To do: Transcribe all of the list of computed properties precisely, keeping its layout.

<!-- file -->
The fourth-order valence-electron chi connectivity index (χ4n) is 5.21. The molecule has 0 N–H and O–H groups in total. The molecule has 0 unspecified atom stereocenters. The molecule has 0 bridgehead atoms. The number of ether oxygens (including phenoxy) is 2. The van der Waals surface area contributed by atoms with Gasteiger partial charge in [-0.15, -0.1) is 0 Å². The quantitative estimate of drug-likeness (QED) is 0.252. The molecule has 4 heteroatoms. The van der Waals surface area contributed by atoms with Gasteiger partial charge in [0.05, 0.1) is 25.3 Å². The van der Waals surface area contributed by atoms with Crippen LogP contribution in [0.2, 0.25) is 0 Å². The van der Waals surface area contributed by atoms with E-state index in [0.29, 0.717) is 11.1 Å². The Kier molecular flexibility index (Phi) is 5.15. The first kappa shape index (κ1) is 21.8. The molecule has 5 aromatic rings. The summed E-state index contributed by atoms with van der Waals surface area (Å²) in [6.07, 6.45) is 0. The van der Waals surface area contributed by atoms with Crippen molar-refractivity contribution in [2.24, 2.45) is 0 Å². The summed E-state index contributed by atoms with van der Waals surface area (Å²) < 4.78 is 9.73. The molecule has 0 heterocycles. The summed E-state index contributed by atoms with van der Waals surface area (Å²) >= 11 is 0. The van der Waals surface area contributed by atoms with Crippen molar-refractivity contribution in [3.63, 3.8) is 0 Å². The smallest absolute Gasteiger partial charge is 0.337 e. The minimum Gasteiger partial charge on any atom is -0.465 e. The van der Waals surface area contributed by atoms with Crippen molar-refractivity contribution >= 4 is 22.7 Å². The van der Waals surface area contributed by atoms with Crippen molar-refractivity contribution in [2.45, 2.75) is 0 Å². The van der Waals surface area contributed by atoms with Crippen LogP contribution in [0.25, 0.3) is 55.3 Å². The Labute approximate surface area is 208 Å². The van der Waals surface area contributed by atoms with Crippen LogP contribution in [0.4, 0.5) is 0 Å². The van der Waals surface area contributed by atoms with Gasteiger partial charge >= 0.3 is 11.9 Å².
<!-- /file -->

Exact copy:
The fourth-order valence-electron chi connectivity index (χ4n) is 5.21. The molecule has 0 N–H and O–H groups in total. The molecule has 0 unspecified atom stereocenters. The molecule has 0 bridgehead atoms. The number of ether oxygens (including phenoxy) is 2. The van der Waals surface area contributed by atoms with Gasteiger partial charge in [-0.15, -0.1) is 0 Å². The quantitative estimate of drug-likeness (QED) is 0.252. The molecule has 4 heteroatoms. The van der Waals surface area contributed by atoms with Gasteiger partial charge in [0.05, 0.1) is 25.3 Å². The van der Waals surface area contributed by atoms with Crippen LogP contribution in [0.2, 0.25) is 0 Å². The van der Waals surface area contributed by atoms with E-state index in [0.29, 0.717) is 11.1 Å². The Kier molecular flexibility index (Phi) is 5.15. The first kappa shape index (κ1) is 21.8. The molecule has 5 aromatic rings. The summed E-state index contributed by atoms with van der Waals surface area (Å²) in [6.07, 6.45) is 0. The van der Waals surface area contributed by atoms with Crippen molar-refractivity contribution in [2.24, 2.45) is 0 Å². The summed E-state index contributed by atoms with van der Waals surface area (Å²) < 4.78 is 9.73. The molecule has 0 heterocycles. The summed E-state index contributed by atoms with van der Waals surface area (Å²) >= 11 is 0. The van der Waals surface area contributed by atoms with Crippen molar-refractivity contribution in [3.63, 3.8) is 0 Å². The smallest absolute Gasteiger partial charge is 0.337 e. The minimum Gasteiger partial charge on any atom is -0.465 e. The van der Waals surface area contributed by atoms with Crippen molar-refractivity contribution >= 4 is 22.7 Å². The van der Waals surface area contributed by atoms with Crippen molar-refractivity contribution in [2.45, 2.75) is 0 Å². The van der Waals surface area contributed by atoms with Crippen LogP contribution in [0.25, 0.3) is 55.3 Å². The Labute approximate surface area is 208 Å². The van der Waals surface area contributed by atoms with Crippen LogP contribution in [0.4, 0.5) is 0 Å². The van der Waals surface area contributed by atoms with Gasteiger partial charge >= 0.3 is 11.9 Å².